After a devastating 2017, a new tropical weather season is getting underway.
Last year, the Atlantic Ocean Basin, which includes the Caribbean Sea and Gulf of Mexico, saw 17 named storms, of which 10 became hurricanes. Of the 10 hurricanes, six were major hurricanes (Category 3, 4 or 5) — including the first two major hurricanes to hit the continental U.S. in 12 years.
Based on the Accumulated Cyclone Energy index, which measures the combined intensity and duration of the storms during the season and is used to classify the strength of the entire hurricane season, 2017 was the seventh most active season in the historical record dating to 1851 and was the most active season since 2005.
Last Thursday, the National Oceanic and Atmospheric Administration (NOAA) released its official 2018 hurricane forecast. The report had some good news and some bad news.
Good news: One of the main ingredients needed for maximum tropical storm generation is an abundance of very warm ocean water, typically above 80 degrees Fahrenheit. Currently, the tropical Atlantic Ocean water temperature is running a bit cooler than average, and certainly a bit cooler than at this time last year.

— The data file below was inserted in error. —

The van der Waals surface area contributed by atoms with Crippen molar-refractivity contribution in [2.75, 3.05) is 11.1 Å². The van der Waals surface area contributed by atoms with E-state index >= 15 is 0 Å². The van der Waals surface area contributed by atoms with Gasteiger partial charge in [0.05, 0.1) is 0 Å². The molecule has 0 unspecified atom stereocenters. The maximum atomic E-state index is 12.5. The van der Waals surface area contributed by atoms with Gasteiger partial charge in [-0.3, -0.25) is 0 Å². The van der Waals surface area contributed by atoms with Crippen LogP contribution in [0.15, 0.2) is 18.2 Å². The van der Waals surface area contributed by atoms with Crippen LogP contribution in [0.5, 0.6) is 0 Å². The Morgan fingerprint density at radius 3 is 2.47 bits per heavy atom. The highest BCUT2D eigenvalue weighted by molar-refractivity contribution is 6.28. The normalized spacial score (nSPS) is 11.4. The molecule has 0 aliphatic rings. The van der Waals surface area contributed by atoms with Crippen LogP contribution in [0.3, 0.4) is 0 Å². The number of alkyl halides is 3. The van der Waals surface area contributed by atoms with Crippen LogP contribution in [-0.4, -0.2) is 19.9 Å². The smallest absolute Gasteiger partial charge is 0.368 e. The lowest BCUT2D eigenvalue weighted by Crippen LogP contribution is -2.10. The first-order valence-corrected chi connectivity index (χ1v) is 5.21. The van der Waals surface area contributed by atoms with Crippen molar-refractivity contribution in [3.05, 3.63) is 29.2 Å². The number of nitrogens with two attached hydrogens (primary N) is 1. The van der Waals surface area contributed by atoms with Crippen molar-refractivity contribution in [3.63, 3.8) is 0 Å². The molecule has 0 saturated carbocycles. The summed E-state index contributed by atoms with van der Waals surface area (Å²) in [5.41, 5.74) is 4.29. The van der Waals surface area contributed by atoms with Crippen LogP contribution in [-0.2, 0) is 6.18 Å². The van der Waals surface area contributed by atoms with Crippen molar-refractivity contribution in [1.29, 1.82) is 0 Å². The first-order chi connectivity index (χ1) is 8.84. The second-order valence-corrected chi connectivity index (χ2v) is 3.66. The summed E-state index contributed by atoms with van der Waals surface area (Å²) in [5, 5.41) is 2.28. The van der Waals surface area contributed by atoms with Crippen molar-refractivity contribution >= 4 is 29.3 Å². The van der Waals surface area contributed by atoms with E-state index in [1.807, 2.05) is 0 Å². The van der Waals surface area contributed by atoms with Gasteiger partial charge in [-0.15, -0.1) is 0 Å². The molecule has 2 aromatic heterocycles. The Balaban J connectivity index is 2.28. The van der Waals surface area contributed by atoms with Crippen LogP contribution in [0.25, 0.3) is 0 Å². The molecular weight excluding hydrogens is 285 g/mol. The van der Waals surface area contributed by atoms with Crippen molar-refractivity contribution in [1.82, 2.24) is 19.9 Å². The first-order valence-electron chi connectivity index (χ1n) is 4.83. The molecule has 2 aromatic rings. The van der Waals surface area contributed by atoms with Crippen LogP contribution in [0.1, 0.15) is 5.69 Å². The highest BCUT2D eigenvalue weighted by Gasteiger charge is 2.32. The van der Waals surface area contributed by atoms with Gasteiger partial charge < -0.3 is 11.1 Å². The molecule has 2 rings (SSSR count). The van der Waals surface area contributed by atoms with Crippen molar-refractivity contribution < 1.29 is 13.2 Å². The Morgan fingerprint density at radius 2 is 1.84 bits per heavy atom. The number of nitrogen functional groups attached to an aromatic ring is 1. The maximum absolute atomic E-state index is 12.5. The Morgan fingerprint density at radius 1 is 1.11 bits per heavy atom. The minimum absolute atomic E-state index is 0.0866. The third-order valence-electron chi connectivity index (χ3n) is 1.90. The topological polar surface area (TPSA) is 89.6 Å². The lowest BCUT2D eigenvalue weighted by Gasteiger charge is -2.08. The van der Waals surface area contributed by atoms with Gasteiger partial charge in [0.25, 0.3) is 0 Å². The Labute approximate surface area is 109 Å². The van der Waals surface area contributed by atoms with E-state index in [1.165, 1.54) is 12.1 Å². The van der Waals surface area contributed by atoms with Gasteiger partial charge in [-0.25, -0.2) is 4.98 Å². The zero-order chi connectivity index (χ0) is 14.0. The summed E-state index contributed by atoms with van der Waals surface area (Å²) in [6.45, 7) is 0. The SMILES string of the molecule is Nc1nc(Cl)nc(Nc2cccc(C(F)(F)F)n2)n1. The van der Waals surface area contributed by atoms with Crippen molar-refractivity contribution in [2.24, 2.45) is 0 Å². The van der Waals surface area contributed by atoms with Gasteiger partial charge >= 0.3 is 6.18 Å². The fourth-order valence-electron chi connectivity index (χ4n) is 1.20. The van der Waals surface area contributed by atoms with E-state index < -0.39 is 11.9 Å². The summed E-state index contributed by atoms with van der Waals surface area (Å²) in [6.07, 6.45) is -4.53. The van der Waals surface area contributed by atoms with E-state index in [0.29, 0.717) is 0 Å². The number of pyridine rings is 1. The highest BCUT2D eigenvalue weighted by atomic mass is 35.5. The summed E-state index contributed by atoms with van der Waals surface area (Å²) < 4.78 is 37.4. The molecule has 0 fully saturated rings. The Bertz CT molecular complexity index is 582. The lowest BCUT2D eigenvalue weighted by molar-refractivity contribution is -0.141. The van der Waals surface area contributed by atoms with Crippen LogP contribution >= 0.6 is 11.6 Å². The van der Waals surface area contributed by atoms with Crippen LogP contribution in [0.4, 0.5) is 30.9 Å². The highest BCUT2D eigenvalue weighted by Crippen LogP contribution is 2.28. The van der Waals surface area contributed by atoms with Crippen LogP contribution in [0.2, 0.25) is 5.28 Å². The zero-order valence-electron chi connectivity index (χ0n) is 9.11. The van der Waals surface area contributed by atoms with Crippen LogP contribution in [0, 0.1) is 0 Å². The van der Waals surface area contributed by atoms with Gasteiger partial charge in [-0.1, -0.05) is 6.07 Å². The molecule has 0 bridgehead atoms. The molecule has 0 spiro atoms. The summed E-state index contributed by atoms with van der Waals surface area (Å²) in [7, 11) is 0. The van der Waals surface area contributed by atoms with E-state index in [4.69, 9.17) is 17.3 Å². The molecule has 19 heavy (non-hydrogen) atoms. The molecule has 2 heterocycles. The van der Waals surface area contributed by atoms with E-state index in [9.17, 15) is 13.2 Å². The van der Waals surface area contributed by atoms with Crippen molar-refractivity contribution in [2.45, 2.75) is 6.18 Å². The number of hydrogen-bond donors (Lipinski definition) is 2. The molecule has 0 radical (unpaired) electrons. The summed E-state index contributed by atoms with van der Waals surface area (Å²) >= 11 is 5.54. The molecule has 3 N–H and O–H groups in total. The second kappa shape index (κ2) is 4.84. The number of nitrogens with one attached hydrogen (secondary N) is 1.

Not as good news: That doesn’t mean it can’t warm up quickly. And, the Gulf of Mexico and Caribbean Sea are still quite warm and have already allowed for the generation of Alberto, which was named a sub-tropical storm last Friday.
NOAA’s official forecast is calling for between 10 to 16 named storms — including five to nine hurricanes and one to four major hurricanes with Category 3 strength or higher.
It is important to note that the forecast is only on the potential formation of the storms, not on the eventual path or landfall of any of these storms. That is virtually impossible to forecast at such a long range.
It is also important to realize that even if the season were to be below normal, it only takes one big storm to create a natural disaster depending on the strength and location impacted.
While tropical systems rarely have a direct impact on the Miami Valley, some indirect impacts are certainly very possible. On Sept. 14, 2008, Ohio was hit with one of its costliest natural disasters as the remnants of Hurricane Ike tracked across the area. The storm system linked with an approaching cold front to spawn wind gusts of more than 80 mph, producing wind damage across 84 of Ohio’s 88 counties.
Tropical Season officially runs from June 1 to Nov. 30.
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